Not wool scarves hand dyeing experiment dorislovadinalee.com

 

Both shawls were washed to remove any finish that might deter the dye from adhering to them. They were soaked in a vinegar, salt and water solution to prepare the wool for dyeing.

snow dyeing ice dyed pashmina scarves toronto ontario dorislovadinalee

One of the shawls was folded into thirds and wrapped around a PVC pipe, the other was rolled around a string. A combination of navy, turquoise and yellow dye powder was sprinkled on top of the snow.

shibori scarves in dye toronto ontario canada local dyer doris lovadina-lee

After the snow had melted, the shawls were steamed to set the dye. In the photo above they had just been removed from the steamer, the colours were vibrant!

snow dyed scarves pashmina washing synthropol doris lovadina-lee local hand dyer

The shawls were rinsed and washed with synthropol to remove all the excess dye.

hand dyed pashmina scarves hanging to dry basement doris lee toronto ontario

Here they are drying on the line after all of the dye was removed. I could see as soon as I began rinsing them out that there was a problem. In my experience pure wool absorbs dye beautifully resulting in deep, rich, strong colours. So, these two supposedly wool shawls don’t contain any wool at all!

Nui shibori snow dyed not wool scarf toronto ontario dorisleehand made pashmina not wool shibori scarf dyed with snow toronto ontario canada

This is the nui shibori shawl after its final wash. It’s a soft ethereal blue.

pleated arashi pashmina shibori hand dyed scarf not wool doris lee toronto artist
The arashi shibori shawl has a bit more colour, and the steaming has set the pleats! Although the colour differs quite dramatically from the shawls just out of the steamer, they are a still very pretty – an icy blue.

Arashi shibori blue snow dyeing not wool scarf doris lovadina-lee toronto ontario

Well, this experience has taught me that not all labels are accurate! The results are not the rich deep colours I personally favour but the finished shawls are still lovely. I am still looking for 100% pure wool scarves. I have a lead that I plan on pursuing. Hoping they arrive before all the snow is gone!

Hand made fabric greeting cards

I have created a series of blank greeting cards using some of my hand dyed fabrics, and embellishments collected over the years.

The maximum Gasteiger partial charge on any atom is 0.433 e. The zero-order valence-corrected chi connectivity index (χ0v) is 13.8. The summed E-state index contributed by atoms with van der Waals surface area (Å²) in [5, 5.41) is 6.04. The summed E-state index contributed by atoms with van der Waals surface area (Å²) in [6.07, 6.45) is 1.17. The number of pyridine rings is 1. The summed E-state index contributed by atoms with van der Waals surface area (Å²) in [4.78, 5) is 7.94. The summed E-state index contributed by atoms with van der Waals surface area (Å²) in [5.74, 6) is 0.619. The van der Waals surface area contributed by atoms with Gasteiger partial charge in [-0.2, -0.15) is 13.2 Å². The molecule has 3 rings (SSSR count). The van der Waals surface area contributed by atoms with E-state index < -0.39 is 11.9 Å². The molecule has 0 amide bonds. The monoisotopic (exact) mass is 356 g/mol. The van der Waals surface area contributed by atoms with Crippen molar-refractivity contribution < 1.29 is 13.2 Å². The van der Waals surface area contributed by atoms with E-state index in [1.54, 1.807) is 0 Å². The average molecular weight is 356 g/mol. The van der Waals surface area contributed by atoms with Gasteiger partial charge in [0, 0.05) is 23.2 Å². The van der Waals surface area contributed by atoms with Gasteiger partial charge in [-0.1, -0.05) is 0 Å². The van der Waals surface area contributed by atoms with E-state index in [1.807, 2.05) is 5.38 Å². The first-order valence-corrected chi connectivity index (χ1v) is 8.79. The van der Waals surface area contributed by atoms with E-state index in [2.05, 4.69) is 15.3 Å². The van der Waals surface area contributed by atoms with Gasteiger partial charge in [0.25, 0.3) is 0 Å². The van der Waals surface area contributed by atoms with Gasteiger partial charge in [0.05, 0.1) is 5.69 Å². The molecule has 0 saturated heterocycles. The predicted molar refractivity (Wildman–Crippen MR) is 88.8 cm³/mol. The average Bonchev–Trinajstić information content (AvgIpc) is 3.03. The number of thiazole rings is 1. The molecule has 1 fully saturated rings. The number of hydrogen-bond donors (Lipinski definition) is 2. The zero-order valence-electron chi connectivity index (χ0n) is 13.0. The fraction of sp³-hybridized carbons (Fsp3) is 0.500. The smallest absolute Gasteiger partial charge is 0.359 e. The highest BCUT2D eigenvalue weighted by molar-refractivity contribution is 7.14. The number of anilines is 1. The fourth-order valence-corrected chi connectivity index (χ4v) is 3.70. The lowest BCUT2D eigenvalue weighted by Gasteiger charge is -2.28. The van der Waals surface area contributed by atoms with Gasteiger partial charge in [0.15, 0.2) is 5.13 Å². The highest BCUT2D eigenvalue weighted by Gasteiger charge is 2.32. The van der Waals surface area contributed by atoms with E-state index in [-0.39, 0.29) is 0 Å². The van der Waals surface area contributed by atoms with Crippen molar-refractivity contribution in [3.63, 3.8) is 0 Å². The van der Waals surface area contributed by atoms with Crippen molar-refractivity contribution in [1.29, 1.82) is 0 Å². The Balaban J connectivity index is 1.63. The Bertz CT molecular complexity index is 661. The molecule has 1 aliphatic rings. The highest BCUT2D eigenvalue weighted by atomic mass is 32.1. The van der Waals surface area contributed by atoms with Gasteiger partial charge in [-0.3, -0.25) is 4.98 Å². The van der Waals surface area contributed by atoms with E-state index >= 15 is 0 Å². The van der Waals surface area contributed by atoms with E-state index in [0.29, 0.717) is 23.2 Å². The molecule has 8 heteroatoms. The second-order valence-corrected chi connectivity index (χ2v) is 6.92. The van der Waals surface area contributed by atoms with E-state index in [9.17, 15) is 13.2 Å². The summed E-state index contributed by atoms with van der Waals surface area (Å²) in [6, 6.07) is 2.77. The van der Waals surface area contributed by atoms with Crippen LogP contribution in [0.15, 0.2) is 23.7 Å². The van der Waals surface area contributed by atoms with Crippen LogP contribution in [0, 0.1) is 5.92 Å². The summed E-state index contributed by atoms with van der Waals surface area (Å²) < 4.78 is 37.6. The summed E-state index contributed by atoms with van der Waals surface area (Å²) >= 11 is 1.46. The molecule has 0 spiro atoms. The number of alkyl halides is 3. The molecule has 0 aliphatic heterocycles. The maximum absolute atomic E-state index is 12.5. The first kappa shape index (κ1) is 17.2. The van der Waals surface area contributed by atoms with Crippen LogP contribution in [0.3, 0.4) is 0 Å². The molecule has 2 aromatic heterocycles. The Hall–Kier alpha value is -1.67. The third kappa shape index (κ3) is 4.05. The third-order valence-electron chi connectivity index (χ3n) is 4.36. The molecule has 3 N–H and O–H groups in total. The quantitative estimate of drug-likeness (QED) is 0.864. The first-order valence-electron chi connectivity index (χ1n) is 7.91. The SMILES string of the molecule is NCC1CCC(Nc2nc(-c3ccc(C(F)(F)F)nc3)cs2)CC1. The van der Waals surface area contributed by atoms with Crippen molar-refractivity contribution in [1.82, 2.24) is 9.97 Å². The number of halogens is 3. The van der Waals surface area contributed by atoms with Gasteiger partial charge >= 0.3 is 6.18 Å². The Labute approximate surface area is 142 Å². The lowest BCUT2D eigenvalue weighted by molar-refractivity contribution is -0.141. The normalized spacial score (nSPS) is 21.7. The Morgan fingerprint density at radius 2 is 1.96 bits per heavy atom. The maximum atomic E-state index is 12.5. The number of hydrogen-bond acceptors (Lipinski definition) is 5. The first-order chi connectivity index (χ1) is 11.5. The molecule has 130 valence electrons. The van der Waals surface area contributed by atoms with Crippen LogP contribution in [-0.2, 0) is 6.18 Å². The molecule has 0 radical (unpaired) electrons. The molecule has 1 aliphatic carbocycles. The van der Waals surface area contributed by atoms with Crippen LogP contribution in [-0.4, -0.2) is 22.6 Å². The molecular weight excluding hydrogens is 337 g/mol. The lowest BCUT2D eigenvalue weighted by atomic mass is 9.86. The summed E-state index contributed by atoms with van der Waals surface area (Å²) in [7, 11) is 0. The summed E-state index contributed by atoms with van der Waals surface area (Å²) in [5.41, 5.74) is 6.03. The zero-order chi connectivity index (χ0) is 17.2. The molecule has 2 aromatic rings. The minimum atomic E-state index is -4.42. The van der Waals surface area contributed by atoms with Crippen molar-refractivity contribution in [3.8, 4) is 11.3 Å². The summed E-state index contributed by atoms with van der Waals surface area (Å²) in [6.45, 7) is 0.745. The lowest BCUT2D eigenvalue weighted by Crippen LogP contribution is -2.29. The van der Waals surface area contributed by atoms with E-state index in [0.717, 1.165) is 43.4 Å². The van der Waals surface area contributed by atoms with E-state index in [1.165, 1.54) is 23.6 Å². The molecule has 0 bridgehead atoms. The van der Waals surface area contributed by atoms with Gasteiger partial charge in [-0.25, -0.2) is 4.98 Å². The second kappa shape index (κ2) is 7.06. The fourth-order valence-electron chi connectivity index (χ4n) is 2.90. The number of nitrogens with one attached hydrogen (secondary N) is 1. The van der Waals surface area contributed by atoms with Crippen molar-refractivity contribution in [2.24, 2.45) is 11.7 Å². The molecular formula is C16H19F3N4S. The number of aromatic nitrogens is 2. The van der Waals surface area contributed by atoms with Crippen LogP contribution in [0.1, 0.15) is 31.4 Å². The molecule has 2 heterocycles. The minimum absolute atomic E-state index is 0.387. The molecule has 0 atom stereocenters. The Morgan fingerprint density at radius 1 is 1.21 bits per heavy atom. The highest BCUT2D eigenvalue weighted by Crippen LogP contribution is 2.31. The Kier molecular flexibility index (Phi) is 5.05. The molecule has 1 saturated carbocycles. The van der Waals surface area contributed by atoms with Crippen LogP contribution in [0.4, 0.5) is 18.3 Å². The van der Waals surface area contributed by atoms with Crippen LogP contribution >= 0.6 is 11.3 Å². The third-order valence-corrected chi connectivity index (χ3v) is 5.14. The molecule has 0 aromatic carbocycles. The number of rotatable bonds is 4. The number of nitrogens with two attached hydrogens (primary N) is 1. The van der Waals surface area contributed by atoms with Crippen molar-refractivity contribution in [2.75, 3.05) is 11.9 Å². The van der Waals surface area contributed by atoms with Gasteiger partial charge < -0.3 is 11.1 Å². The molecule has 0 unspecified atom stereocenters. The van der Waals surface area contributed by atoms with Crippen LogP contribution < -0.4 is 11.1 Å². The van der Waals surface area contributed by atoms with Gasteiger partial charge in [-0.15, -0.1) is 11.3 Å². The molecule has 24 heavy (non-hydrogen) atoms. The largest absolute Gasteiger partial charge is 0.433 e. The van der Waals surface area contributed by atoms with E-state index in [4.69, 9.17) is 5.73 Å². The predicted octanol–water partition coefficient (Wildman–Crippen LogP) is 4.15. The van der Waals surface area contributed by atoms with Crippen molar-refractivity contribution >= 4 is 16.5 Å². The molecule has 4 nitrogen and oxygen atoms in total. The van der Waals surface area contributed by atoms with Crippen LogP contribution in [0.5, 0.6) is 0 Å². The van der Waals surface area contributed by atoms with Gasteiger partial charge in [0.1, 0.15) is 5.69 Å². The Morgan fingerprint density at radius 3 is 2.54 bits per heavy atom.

indigo linen embellished handmade card created by dorislovadinalee.com

The note cards are a fun way to use some of my precious fabric pieces that are too small to stitch with (although some of my friends would not agree!)

mixed media bespoke greeting card with seashells, ribbon created by dorislovadinalee.com

Shells were collected from beach vacations. I purposely chose only shells that had a small hole, with the idea that I would stitch them onto some artwork in the future.

hand made cards by doris lovadina-lee in toronto, ontario, canada

I love the beautiful and nuanced look of Oakshott Cottons. The warp and weft are woven with two different colours, you can see the turquoise and blue in the piece above. So much more interesting than just a solid!

twisted heart greeting card by doris lovadina-lee in toronto ontario canada

A vintage linen napkin with a lovely finished edge in fuchsia is combined with cheesecloth and a heart. I call this one Twisted Heart!indigo cotton fabric, silk ribbon and glass flower bead embellished handmade greeting card by doris lovadina-lee

Indigo paired with glass beads and ribbon to celebrate your accomplishments.

hand made greeting cars embellished with fabric and shells and sayings

These blank mixed media note cards will be available soon in an upcoming holiday market.

Lipstick and Mascara: textile paintings

I have recently completed four new textile paintings. This series called: Lipstick & Mascara are a part of the Precious Snowflakes Holiday Art Sale and Festival. The Yellow House Gallery on Kingston Road in Toronto with the Cobalt Gallery and Clay Studio are hosting this event. Small pieces of original art  will be on display at these two venues and available for sale from November 17, 2017 to January 20, 2018.

original textile painting made by doris lovadina-lee with hand dyed fabric

Lipstick and Mascara 1
©2017 Doris Lovadina-Lee
6 x 8 inches
hand dyed cottons, commercial fabric, thread over canvas
$96.00

Lipstick and mascara2 an original textile painting by dorislovadinalee.com available at yellow house gallery toronto

Lipstick and Mascara 2
©2017 Doris Lovadina-Lee
8 x 6 inches